Marital Fertility and Religion: Recent Changes in Spain
Princeton University - Woodrow Wilson School of Public and International Affairs; Princeton University - Office of Population Research (OPR); Institute for the Study of Labor (IZA)
IZA Discussion Paper No. 1399
Since the onset of democracy in 1975, both total fertility and Mass attendance rates in Spain have dropped dramatically. I use the 1985 and 1999 Spanish Fertility Surveys to study whether the significance of religion in fertility behavior - both in family size and in the spacing of births - has changed. While in the 1985 SFS family size was similar among practicing and non-practicing Catholics, practicing Catholics portray significantly higher fertility during recent years. In the context of lower church participation, religiosity has acquired a more relevant meaning for demographic behavior. Among the youngest generation, non-practicing Catholics behave as those without affiliation. The small group of Protestants and Muslims has the highest fertility and interfaith unions are less fertile.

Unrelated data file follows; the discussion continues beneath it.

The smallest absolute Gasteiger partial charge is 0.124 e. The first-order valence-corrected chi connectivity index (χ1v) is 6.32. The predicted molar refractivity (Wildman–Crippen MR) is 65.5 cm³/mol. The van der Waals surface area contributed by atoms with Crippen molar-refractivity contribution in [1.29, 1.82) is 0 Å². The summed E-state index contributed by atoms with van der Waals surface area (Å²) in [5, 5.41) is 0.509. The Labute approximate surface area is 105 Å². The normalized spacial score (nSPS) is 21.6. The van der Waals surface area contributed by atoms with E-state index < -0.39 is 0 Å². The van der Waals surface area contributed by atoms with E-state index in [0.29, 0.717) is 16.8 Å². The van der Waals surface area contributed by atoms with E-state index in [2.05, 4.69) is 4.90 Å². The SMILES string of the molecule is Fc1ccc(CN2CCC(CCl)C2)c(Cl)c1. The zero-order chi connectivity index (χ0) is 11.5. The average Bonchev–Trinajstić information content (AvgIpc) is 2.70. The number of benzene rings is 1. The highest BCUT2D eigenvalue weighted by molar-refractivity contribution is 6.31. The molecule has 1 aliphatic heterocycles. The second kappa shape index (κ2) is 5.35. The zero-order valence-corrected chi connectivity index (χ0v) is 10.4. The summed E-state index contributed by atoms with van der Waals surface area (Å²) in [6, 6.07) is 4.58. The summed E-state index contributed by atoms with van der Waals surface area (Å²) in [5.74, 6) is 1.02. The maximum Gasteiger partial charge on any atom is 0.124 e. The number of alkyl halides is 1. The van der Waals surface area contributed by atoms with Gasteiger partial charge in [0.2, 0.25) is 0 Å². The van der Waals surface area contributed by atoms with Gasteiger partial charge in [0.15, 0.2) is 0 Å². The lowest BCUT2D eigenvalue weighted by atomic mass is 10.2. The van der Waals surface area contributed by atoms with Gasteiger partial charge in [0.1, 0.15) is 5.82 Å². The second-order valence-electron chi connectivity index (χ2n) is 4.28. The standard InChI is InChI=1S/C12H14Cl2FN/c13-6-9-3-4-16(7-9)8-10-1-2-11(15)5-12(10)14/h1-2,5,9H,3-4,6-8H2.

Number of Pages in PDF File: 41
Keywords: fertility, religion, religiosity, Spain, timing of births
JEL Classification: J1, Z21
Date posted: November 16, 2004